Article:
Does the sun ACTUALLY cause wrinkles? What kind of procedures are available if I already have sun damage?
Yes, yes, yes. Burns, as well as tans, accumulate to cause wrinkles, discoloration, unevenness in skin texture and thickness, and skin cancer. Many things can be done to improve the wrinkles you already have. For prevention: a broad spectrum sunscreen SPF 30 or higher before you go out, and every two hours after that. Do not tan in the sun or under a bulb. To treat wrinkles you already have there are topical products like tretinoin, retinol and other product lines; Botox injections, injectable fillers, chemical peels and laser treatments. You should see a dermatologist to figure out what combination of interventions would work best for you.
I tan pretty easily, and I rarely burn; am I at high risk for cancer? Who is at high risk?
People who tan easily do have a little protection built in but not much. Tans AND burns increase cancer risk, not just burns. Avoid tanning by wearing protective clothing. Repeatedly using sunscreen is strongly recommended. People with multiple burns are, on average, at higher risk but all skin types can get skin cancer.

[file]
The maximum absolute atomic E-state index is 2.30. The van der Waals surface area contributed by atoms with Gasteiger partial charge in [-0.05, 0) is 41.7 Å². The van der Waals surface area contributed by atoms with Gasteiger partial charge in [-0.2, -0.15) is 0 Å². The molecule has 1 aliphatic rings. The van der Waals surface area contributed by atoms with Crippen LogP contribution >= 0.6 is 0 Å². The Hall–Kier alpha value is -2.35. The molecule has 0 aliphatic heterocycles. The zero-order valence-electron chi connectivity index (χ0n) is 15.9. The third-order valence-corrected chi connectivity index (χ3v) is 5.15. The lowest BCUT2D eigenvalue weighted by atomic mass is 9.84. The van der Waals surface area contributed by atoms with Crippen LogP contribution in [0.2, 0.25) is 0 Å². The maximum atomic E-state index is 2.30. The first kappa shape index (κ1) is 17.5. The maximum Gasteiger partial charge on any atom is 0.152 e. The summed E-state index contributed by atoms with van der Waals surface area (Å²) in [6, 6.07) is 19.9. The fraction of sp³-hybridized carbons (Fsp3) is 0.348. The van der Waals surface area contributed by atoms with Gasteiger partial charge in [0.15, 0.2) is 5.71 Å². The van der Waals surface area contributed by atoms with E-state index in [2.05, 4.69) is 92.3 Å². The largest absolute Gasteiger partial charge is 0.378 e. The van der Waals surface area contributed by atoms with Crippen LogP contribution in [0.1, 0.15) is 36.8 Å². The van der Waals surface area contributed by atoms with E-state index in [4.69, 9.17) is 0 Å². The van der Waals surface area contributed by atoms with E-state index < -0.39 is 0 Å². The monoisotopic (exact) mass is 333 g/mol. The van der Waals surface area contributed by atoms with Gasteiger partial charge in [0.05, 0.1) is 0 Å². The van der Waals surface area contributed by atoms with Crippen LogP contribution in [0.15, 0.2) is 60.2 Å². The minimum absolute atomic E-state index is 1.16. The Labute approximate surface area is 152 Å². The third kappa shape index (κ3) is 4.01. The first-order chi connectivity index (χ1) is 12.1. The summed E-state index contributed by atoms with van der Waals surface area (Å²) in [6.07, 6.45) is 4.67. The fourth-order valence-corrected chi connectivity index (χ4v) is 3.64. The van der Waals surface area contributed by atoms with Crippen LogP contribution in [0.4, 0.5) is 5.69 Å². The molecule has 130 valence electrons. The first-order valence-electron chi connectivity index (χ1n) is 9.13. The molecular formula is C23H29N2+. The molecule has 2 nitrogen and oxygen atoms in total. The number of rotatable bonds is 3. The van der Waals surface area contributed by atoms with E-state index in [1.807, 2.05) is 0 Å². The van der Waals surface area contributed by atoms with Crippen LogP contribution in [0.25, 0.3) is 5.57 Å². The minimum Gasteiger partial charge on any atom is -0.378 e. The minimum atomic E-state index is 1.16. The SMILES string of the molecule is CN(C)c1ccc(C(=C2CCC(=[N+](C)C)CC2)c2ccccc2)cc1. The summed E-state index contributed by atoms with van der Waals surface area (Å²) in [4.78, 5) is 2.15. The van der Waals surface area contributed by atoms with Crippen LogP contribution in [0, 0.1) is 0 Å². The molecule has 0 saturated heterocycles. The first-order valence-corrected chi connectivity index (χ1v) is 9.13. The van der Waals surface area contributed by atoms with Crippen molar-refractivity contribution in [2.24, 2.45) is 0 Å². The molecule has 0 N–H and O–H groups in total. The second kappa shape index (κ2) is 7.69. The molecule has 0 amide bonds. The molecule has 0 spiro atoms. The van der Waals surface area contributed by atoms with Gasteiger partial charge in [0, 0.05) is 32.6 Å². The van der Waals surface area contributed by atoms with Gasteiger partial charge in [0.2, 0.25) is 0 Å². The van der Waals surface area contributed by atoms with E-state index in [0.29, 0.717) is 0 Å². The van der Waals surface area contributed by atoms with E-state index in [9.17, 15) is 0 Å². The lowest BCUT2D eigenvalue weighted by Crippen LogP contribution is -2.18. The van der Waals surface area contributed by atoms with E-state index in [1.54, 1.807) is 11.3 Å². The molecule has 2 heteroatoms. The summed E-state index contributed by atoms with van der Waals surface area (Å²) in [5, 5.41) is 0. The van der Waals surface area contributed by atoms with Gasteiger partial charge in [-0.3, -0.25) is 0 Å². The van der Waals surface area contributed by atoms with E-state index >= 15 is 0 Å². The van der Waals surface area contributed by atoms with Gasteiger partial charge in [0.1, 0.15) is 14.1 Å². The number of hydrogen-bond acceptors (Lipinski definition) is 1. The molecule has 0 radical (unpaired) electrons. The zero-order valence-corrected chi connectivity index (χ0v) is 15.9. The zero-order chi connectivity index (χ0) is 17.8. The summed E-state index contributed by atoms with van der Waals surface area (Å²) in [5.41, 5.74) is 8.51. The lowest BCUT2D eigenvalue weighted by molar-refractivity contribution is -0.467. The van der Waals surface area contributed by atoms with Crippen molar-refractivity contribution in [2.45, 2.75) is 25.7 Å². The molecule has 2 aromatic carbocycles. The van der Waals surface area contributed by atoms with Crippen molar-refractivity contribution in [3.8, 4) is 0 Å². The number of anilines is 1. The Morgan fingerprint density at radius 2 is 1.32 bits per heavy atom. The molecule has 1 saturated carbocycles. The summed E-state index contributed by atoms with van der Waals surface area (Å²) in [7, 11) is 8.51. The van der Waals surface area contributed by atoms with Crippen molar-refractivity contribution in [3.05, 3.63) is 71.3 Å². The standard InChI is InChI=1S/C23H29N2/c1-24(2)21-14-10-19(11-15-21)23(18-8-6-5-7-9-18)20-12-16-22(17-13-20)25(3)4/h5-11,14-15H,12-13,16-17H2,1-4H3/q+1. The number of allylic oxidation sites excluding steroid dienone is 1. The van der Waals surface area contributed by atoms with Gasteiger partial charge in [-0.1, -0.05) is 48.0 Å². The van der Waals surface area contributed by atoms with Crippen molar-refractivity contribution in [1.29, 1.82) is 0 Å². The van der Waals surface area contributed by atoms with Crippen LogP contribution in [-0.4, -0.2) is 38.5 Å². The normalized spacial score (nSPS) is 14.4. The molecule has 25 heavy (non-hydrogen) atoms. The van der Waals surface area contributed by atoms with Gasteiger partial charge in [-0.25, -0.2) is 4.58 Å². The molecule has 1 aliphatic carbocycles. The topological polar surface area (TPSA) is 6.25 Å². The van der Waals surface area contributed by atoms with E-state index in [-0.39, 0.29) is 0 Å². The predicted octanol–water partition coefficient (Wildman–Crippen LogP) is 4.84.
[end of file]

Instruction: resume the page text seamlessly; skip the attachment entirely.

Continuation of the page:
How often should I put on sunblock? Does it matter if I do a mist or just lay it on thick?
Before you go out, and repeat every two hours if you’re out that long. Being in your car counts as being out. If you are in water you need a water-resistant 80 minute sunscreen to put on every 80 minutes, and more often if you are toweling off. A mist will not cut it! Whether it’s a cream or a spray, it needs to go on like a lotion, not like a cologne. If you underdose then an SPF 30 becomes no better than an SPF 4 or even less.
But WAIT. Doesn’t sunscreen cause cancer too? Why should I bother wearing it?
No. There was a study about 15 years ago (not that well designed) which suggested people who put on sunscreen were more likely to feel “invincible” and stay out for longer periods of time without putting on more. But if you put on sunscreen before you go out and reapply it regularly, you will be greatly protected from skin cancer. This is not a controversial opinion.
Am I at higher risk for skin cancer if I have tattoos?
No. Some people have allergic reactions to tattoo dyes and there could be infection risk if the tattoo isn’t done sterilely, but there is no known increased skin cancer risk.
Skin cancer doesn’t run in my family. Should I still be worried?
Yes. Genetics plays a part but is not the sole determinant of who will get skin cancer. Your own personal history of sun exposure is much more predictive of your skin cancer risk than your family background.
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